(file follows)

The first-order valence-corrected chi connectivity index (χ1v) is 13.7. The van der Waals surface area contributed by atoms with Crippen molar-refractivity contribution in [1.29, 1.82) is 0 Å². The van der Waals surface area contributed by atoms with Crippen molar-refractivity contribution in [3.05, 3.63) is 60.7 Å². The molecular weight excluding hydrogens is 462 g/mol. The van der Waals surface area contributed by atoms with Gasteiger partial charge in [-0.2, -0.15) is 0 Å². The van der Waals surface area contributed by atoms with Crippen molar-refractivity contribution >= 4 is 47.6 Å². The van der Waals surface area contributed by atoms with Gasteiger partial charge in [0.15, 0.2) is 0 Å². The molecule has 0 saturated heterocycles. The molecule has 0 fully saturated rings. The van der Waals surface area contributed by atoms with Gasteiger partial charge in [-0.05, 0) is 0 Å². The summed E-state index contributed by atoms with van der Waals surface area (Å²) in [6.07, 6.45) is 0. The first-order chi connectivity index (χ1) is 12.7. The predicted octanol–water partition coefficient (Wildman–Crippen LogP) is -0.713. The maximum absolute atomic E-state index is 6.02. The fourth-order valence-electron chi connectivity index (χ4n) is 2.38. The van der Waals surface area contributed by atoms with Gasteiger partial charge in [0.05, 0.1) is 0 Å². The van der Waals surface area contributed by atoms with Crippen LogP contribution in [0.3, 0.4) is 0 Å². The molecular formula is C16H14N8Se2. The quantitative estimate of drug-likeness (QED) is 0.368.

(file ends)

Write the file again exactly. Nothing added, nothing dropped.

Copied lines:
The first-order valence-corrected chi connectivity index (χ1v) is 13.7. The van der Waals surface area contributed by atoms with Crippen molar-refractivity contribution in [1.29, 1.82) is 0 Å². The van der Waals surface area contributed by atoms with Crippen molar-refractivity contribution in [3.05, 3.63) is 60.7 Å². The molecular weight excluding hydrogens is 462 g/mol. The van der Waals surface area contributed by atoms with Gasteiger partial charge in [-0.2, -0.15) is 0 Å². The van der Waals surface area contributed by atoms with Crippen molar-refractivity contribution >= 4 is 47.6 Å². The van der Waals surface area contributed by atoms with Gasteiger partial charge in [0.15, 0.2) is 0 Å². The molecule has 0 saturated heterocycles. The molecule has 0 fully saturated rings. The van der Waals surface area contributed by atoms with Gasteiger partial charge in [-0.05, 0) is 0 Å². The summed E-state index contributed by atoms with van der Waals surface area (Å²) in [6.07, 6.45) is 0. The first-order chi connectivity index (χ1) is 12.7. The predicted octanol–water partition coefficient (Wildman–Crippen LogP) is -0.713. The maximum absolute atomic E-state index is 6.02. The fourth-order valence-electron chi connectivity index (χ4n) is 2.38. The van der Waals surface area contributed by atoms with Gasteiger partial charge in [0.05, 0.1) is 0 Å². The van der Waals surface area contributed by atoms with Crippen LogP contribution in [0.3, 0.4) is 0 Å². The molecular formula is C16H14N8Se2. The quantitative estimate of drug-likeness (QED) is 0.368.